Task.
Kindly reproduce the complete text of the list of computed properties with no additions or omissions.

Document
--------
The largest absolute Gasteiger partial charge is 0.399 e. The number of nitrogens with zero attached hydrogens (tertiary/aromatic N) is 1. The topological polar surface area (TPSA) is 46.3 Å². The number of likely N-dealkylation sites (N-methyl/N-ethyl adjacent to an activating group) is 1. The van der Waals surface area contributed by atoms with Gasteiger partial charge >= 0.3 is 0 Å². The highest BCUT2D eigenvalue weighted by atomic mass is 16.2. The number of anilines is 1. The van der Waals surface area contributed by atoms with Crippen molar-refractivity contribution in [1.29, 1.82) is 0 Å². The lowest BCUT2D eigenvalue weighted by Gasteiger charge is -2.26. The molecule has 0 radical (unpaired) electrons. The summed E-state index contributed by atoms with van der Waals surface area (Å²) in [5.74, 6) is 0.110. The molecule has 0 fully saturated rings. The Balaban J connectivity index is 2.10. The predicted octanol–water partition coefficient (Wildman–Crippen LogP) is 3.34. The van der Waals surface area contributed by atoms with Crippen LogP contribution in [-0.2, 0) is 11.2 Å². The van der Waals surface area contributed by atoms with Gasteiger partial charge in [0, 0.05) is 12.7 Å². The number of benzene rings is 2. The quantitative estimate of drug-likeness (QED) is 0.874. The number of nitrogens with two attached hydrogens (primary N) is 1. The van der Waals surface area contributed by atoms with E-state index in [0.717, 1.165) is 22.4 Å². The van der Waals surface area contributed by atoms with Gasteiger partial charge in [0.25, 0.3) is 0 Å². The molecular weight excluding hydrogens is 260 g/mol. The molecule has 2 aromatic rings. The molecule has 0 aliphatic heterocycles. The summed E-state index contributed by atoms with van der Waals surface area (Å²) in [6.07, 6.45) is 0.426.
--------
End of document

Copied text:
The largest absolute Gasteiger partial charge is 0.399 e. The number of nitrogens with zero attached hydrogens (tertiary/aromatic N) is 1. The topological polar surface area (TPSA) is 46.3 Å². The number of likely N-dealkylation sites (N-methyl/N-ethyl adjacent to an activating group) is 1. The van der Waals surface area contributed by atoms with Gasteiger partial charge >= 0.3 is 0 Å². The highest BCUT2D eigenvalue weighted by atomic mass is 16.2. The number of anilines is 1. The van der Waals surface area contributed by atoms with Crippen molar-refractivity contribution in [1.29, 1.82) is 0 Å². The lowest BCUT2D eigenvalue weighted by Gasteiger charge is -2.26. The molecule has 0 radical (unpaired) electrons. The summed E-state index contributed by atoms with van der Waals surface area (Å²) in [5.74, 6) is 0.110. The molecule has 0 fully saturated rings. The Balaban J connectivity index is 2.10. The predicted octanol–water partition coefficient (Wildman–Crippen LogP) is 3.34. The van der Waals surface area contributed by atoms with Crippen LogP contribution in [-0.2, 0) is 11.2 Å². The van der Waals surface area contributed by atoms with Gasteiger partial charge in [0, 0.05) is 12.7 Å². The number of benzene rings is 2. The quantitative estimate of drug-likeness (QED) is 0.874. The number of nitrogens with two attached hydrogens (primary N) is 1. The van der Waals surface area contributed by atoms with E-state index in [0.717, 1.165) is 22.4 Å². The van der Waals surface area contributed by atoms with Gasteiger partial charge in [0.25, 0.3) is 0 Å². The molecular weight excluding hydrogens is 260 g/mol. The molecule has 2 aromatic rings. The molecule has 0 aliphatic heterocycles. The summed E-state index contributed by atoms with van der Waals surface area (Å²) in [6.07, 6.45) is 0.426.